"Vince Young And The Fickleness of The NFL"
NFL quarterback Vince Young has been in and out of the league since 2005, though since 2011, he’s mostly been out. Why that is true for this former Rookie Of The Year is hard to pin down. Some people think it’s because he’s just not a very good quarterback. Overall, Young has thrown slightly more interceptions than touchdowns. Yet, he seems to have something intangible, because the teams that he leads win. His record is 31-19.
Other people suggest the problem is his immaturity or possible mental illness. In 2008, while playing in Tennessee, Young’s coach Jeff Fisher told the authorities and the public that Young had gone missing and that the team’s therapist thought Young may be suicidal. When they located him, he was watching Monday Night Football at a friend’s home. To this day, Young denies that he was ever close to taking his own life.
The final factor in Young’s struggles could be that he is a black quarterback in a league that historically treats black quarterbacks with less respect than their white counterparts. One of the claims against Young while he was with Tennessee was that he faked injury, but there was no evidence of that he was lying except for the armchair diagnoses of announcers and fans watching Young from the booths and the comfort of their homes. The idea that Young gave up on his team has stuck to him as if it was applied with super glue.
And yet, we almost saw the triumphant return of Vince Young a couple of weeks ago. The day before Green Bay signed Young in early August, ESPN ran a story titled, “Will Vince Young ever play again?” But when Young got his chance back on the field, he took it. The August 23 preseason game showcased a struggling Graham Harrell, who was considered the backup quarterback to starter Aaron Rodgers up to that point. When Young took to the field, he “lit up Seattle’s backup defense (6-of-7, 41 yards) on two third-quarter drives.” The Washington Post described Young’s performance with this headline: “Vintage Vince Young makes bid for Packers backup quarterback job.”
The following day, Green Bay released Harrell, leaving Rodgers, Young, and B. J. Coleman as the team’s quarterbacks. NFL experts seemed confident that not only would Young make it onto the Packers’ roster but that he would move into the backup role permanently going into the regular season. But on August 30, Young’s mediocre, run-of-the-mill play against the Seahawks in another preseason game shook that confidence. The day after that, Green Bay cut Young. Once again, he was out of the league.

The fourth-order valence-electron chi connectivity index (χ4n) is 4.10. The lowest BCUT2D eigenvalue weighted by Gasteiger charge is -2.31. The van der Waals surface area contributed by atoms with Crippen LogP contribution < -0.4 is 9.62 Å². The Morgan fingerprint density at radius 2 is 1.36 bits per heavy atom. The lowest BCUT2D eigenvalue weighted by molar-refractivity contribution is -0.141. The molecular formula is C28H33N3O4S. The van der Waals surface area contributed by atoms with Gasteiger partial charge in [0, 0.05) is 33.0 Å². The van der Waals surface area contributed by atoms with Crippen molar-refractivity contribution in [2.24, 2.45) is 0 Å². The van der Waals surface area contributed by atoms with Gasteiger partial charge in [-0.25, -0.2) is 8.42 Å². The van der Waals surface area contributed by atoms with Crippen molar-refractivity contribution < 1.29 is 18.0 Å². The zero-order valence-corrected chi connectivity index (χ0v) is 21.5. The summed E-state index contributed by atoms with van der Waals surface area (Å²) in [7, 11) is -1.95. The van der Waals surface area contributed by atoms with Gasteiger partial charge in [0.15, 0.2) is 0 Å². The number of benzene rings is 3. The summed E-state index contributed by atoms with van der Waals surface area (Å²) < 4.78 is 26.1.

Some of the challenge for Young at this point could be money. Dan Solomon, with whom I’ve recently written about Young’s career, told me that day, “B. J. Coleman is a young player with practice squad eligibility still.” Each team, in addition to the 53 people they sign to their team, can have up to 8 players on a practice squad. They practice throughout the season with the team but the squad is ineligible to participate in game. “Vince, as a veteran, is more expensive [than Coleman],” Solomon explained, “and his baggage makes him unlikely to be signed elsewhere. So [The Packers] could theoretically bring Vince in mid-season if they had a need at the position.”
Then two days after cutting Young, the Packers cut Coleman, too. And out of nowhere, they signed veteran quarterback Seneca Wallace. The most common theory about this surprising move was that Green Bay wanted someone who knew the 49er offense to run it against the Packer defense in preparation for Green Bay’s first game of the season. But Rob Demovsky thinks that is too simplistic a reading: Wallace “spent only a week [with San Francisco] this summer, and as a vested NFL veteran, the Packers would be on the hook for his entire 2013 base salary (likely the league minimum) if he’s on the Week 1 roster.”
This is a complicated story at the same time that it’s an ordinary one. During the off-season, NFL teams whittle down their teams from 90 players to 53, making decisions that are restricted by the reality of a salary cap. Rosters are tight and there is often shuffling of players in different positions and last-minute cuts. Perhaps Young is actually hard to coach. Perhaps rumors of his lack of mental toughness are not exaggerated. Perhaps him being a black quarterback (which Wallace is, too) has not factored into his struggles as one would expect.
Yet, the ongoing saga of Vince Young highlights how vulnerable players in the NFL are to much beyond their control. Young can have a winning record in the league, show up and learn enough about a team’s offense in a couple of weeks to do multiple successful drives in a game, and can look on paper like he has secured a good job. And then be unemployed. Again. But even given these vaguaries, it’s hard to know why a mediocre quarterback Rex Grossman (who is now with Washington) still has a seat on a bench and Vince Young does not.